Freda Hood, Wilson's first wife, with whom he had four children, divorced him in 1965 after 14 years of marriage. His 16-year-old son, Jackie, Jr. was shot and killed on a neighbor's porch in 1970 and two of Wilson's daughters also died at a young age.[15] His daughter Sandra died in 1977 at the age of 24 of an apparent heart attack. Jacqueline Wilson was killed in 1988 in a drug related incident in Highland Park, Michigan.[16] The death of Jackie Jr. devastated Wilson, and for the next couple of years he remained mostly a recluse, drinking and using marijuana and cocaine.

Wilson's second marriage was to model Harlean Harris in 1967 with whom he had three children, but they separated soon after. Wilson later met and lived with Lynn Crochet. He was with Crochet until his heart attack in 1975. However, as he and Harris never officially divorced, Harris took the role of Wilson's caregiver for the singer's remaining nine years.

Wilson was a convert to Judaism.[17]

Later years and death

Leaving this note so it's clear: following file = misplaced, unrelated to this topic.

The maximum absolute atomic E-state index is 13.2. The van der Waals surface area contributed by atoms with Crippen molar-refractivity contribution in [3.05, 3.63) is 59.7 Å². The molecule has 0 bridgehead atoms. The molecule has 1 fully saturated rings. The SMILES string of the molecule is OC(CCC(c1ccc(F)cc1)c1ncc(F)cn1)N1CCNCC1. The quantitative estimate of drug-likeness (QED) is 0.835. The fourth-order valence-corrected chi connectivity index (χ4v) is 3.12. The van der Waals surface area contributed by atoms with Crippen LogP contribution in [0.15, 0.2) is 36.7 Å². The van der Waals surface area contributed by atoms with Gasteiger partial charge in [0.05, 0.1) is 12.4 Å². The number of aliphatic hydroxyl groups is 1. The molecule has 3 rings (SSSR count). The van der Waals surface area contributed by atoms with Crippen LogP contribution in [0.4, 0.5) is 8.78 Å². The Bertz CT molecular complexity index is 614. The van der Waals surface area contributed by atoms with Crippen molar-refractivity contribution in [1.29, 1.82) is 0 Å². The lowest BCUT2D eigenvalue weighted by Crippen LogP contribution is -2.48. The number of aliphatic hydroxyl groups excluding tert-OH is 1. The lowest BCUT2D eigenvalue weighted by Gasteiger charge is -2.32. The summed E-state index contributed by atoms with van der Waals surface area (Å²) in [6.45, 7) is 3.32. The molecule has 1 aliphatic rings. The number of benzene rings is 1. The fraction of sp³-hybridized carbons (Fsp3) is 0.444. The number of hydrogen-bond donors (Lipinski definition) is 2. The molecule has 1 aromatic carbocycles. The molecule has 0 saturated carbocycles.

On September 25, 1975, Wilson suffered a massive heart attack while playing a Dick Clark show at the Latin Casino in Cherry Hill, New Jersey. Wilson collapsed on stage while singing a line from his hit "Lonely Teardrops" ("My Heart is Crying"). He was revived after medical personnel worked nearly 30 minutes to stabilize his vitals, but the lack of oxygen to his brain left him comatose. He briefly emerged from his coma early in 1976 but slipped back into unconsciousness and was in a vegetative state for the remainder of his life, eight years and four months.[15] He died of pneumonia at the age of 49 at Memorial Hospital in Mount Holly, New Jersey.[18]

Wilson's funeral was attended by approximately 1,500 relatives, friends and fans. Initially, he was buried in an unmarked grave. Months later, however, fans in Detroit raised money to purchase a mausoleum and re-interred him and his mother inside the structure.[19] He is interred in the Westlawn Cemetery in Wayne, Michigan.[20]

In 1987, a segment on Wilson on ABC's 20/20 featured the complicated legacy and death of Wilson. Both Harlean Harris and Lynn Crochet were interviewed, and the segment implied that Tarnopol took unfair advantage of his dual role as Wilson's manager and president of Brunswick Records. Charges that Tarnopol swindled Wilson out of most of his earnings were not pursued after Tarnopol's death.

Tributes and legacy